Article Image
Photo Source: Joan Marcus
"Dec. 24, 9 p.m., Eastern Standard Time" is a phrase "Rent" fans know well. And they have no doubt been yearning to hear those opening words sung again on the New York stage ever since the show's original Broadway run shuttered in 2008. As documentarian Mark Cohen begins shooting without a script, the bohemian epic "Rent" starts rolling Off-Broadway in a reinterpreted version. However, this time there's a working camera and a strobe light.

"Rent"-heads might not be ready for a new look for Mark or a new wig for Angel, but director Michael Greif keeps the early 1990s thriving in his period-piece reinvention of Jonathan Larson's Pulitzer Prize–winning musical. Greif also directed the original 1996 production, initially at New York Theatre Workshop and then on Broadway. It was the first show I ever saw on the Great White Way, and I will always remember winning the ticket lottery and then looking up as the magic came to life on stage. That magic is still alive and well at New World Stages, thanks to a bright cast and a skilled creative team, many of whom worked with Greif the first time around. Though some change feels jarring, one has to move forward sometime. It has been three years after all.

Mark documents a season of love with a clunky camcorder (this is before iPhones and Flip cams) that projects real-time footage onto TV boxes and projection screens, creating a raw effect that informs the subject matter well. Mark Wendland's convertible set fluidly transforms into downtown fire escapes, and the backdrops also accommodate photos and video of the Life Café, tent cities, and Santa Fe. Greif's original blocking remains almost perfectly intact, aside from a few adjustments to use more of Wendland's elevated platforms and putting the orchestra upstairs.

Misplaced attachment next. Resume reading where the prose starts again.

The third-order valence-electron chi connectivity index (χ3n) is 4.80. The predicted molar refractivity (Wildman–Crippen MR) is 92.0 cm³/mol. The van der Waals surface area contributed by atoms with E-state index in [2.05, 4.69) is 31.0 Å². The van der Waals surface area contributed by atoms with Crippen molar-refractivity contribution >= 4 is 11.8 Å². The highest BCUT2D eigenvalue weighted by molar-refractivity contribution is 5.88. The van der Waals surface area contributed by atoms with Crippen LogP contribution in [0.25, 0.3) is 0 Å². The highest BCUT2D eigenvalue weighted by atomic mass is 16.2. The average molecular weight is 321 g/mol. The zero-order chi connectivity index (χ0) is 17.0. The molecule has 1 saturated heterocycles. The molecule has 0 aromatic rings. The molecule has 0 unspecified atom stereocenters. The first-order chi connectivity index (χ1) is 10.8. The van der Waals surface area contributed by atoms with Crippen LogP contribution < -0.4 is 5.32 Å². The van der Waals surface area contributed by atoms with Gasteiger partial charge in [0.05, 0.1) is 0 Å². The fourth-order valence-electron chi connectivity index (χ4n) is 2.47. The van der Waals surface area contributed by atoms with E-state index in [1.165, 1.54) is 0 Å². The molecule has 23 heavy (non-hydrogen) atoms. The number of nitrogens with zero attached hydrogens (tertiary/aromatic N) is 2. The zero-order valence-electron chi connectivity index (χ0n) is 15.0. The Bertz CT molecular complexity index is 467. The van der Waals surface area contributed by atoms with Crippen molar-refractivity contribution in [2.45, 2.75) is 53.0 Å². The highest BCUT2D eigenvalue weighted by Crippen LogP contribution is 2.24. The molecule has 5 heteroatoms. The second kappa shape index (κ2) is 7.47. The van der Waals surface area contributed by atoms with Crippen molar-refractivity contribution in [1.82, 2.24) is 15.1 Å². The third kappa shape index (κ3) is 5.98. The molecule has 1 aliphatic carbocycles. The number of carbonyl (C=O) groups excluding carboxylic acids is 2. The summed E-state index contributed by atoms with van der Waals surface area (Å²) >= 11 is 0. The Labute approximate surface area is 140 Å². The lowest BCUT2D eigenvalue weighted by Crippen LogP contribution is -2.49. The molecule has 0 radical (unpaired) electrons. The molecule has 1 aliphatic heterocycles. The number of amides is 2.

The quintessential sweater, blue leather pants, and sexy Santa suit are gone, but Angela Wendt's new costumes appear inspired by her original designs. The character who sees the most change is Angel, who now looks like a Lady Gaga forerunner, donning trains, capes, and silver hair.

Iconic numbers like "La Vie Boheme" and "Seasons of Love" retain their original essence, and the cast reinvigorates them with a new energy. Tamika Sonja Lawrence delivers an affecting rendition of the "Seasons" solo, forgoing the expected overpowering belt while still hitting the important note. Her homeless woman is also the best I've seen. Instead of regurgitating the original cast recording, she builds a real empathy for this woman. I kind of wanted to give her a dollar.

Much of what made the original "Rent" great was the discovery of young theater stars like Idina Menzel, Taye Diggs, and Anthony Rapp, who also starred alongside most of the original cast in the generally panned 2005 film. Once again, youthful faces lend the show a much-needed vigor. Led by the talented Adam Chanler-Berat as Mark, the cast inhabits these characters while staying true to the original incarnations.

Matt Shingledecker's balladic vocals infuse Roger's rock-man persona with beautiful emotion, while Annaleigh Ashford effectively steals every scene as Maureen. Her platinum-haired Dixie Chick style adds a new flair to the outspoken lesbian, and Ashford balances ditz and attitude with an infectious belt. As Benny, Ephraim Sykes looks like a young Diggs, and Arianda Fernandez, as Mimi, shows off Lawrence Keigwin's choreography in her number "Out Tonight," singing with a voice that belies her size. M.J. Rodriguez embraces Angel's new look and showcases new moves while grasping a profound depth. Corbin Reid and Nicholas Christopher round out the main ensemble as a pleasing Joanne and Collins.

Though 11th Street and Avenue B is now a trendy address, "Rent" will always be the anthem of the outlier. This production is certain to create a new generation of "Rent" fans, and though the scenery may have changed, the show's mantra of love and acceptance carries on.

Presented by Jeffrey Seller, Kevin McCollum, and Allan S. Gordon at New World Stages, 340 W. 50th St., NYC. Opened Aug. 11 for an open run. Mon., Wed.–Fri., 8 p.m.; Sat., 2 and 8 p.m.; Sun., 2 and 7:30 p.m. (212) 239-6200, (800) 432-7250, or Casting by Telsey + Company.